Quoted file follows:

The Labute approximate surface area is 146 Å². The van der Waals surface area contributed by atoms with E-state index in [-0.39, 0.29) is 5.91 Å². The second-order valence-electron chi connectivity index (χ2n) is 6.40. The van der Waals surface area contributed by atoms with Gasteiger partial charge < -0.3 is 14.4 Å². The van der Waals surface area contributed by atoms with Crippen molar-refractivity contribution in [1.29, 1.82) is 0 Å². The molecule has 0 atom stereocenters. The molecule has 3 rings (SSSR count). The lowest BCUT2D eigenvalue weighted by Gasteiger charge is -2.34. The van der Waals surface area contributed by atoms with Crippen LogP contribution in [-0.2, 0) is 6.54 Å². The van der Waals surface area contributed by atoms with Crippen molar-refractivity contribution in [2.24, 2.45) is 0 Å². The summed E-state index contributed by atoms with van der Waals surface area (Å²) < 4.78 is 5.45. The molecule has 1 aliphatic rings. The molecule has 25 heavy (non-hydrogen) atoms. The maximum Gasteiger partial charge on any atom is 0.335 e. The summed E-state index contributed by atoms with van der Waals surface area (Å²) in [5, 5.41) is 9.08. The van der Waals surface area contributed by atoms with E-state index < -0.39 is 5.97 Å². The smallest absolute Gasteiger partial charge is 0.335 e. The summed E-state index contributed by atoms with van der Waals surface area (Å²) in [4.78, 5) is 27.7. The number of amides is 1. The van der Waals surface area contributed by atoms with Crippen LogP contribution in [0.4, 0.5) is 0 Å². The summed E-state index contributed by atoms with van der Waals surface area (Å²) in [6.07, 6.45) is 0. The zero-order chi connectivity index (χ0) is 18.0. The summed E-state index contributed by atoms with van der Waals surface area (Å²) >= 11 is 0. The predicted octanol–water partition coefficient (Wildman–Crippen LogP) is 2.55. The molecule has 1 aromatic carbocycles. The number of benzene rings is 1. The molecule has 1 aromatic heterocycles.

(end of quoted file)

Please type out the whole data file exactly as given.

The Labute approximate surface area is 146 Å². The van der Waals surface area contributed by atoms with E-state index in [-0.39, 0.29) is 5.91 Å². The second-order valence-electron chi connectivity index (χ2n) is 6.40. The van der Waals surface area contributed by atoms with Gasteiger partial charge < -0.3 is 14.4 Å². The van der Waals surface area contributed by atoms with Crippen molar-refractivity contribution in [1.29, 1.82) is 0 Å². The molecule has 0 atom stereocenters. The molecule has 3 rings (SSSR count). The lowest BCUT2D eigenvalue weighted by Gasteiger charge is -2.34. The van der Waals surface area contributed by atoms with Crippen LogP contribution in [-0.2, 0) is 6.54 Å². The van der Waals surface area contributed by atoms with Crippen molar-refractivity contribution in [2.24, 2.45) is 0 Å². The summed E-state index contributed by atoms with van der Waals surface area (Å²) < 4.78 is 5.45. The molecule has 1 aliphatic rings. The molecule has 25 heavy (non-hydrogen) atoms. The maximum Gasteiger partial charge on any atom is 0.335 e. The summed E-state index contributed by atoms with van der Waals surface area (Å²) in [5, 5.41) is 9.08. The van der Waals surface area contributed by atoms with E-state index < -0.39 is 5.97 Å². The smallest absolute Gasteiger partial charge is 0.335 e. The summed E-state index contributed by atoms with van der Waals surface area (Å²) in [4.78, 5) is 27.7. The number of amides is 1. The van der Waals surface area contributed by atoms with Crippen LogP contribution in [0.4, 0.5) is 0 Å². The summed E-state index contributed by atoms with van der Waals surface area (Å²) in [6.07, 6.45) is 0. The zero-order chi connectivity index (χ0) is 18.0. The summed E-state index contributed by atoms with van der Waals surface area (Å²) >= 11 is 0. The predicted octanol–water partition coefficient (Wildman–Crippen LogP) is 2.55. The molecule has 1 aromatic carbocycles. The number of benzene rings is 1. The molecule has 1 aromatic heterocycles.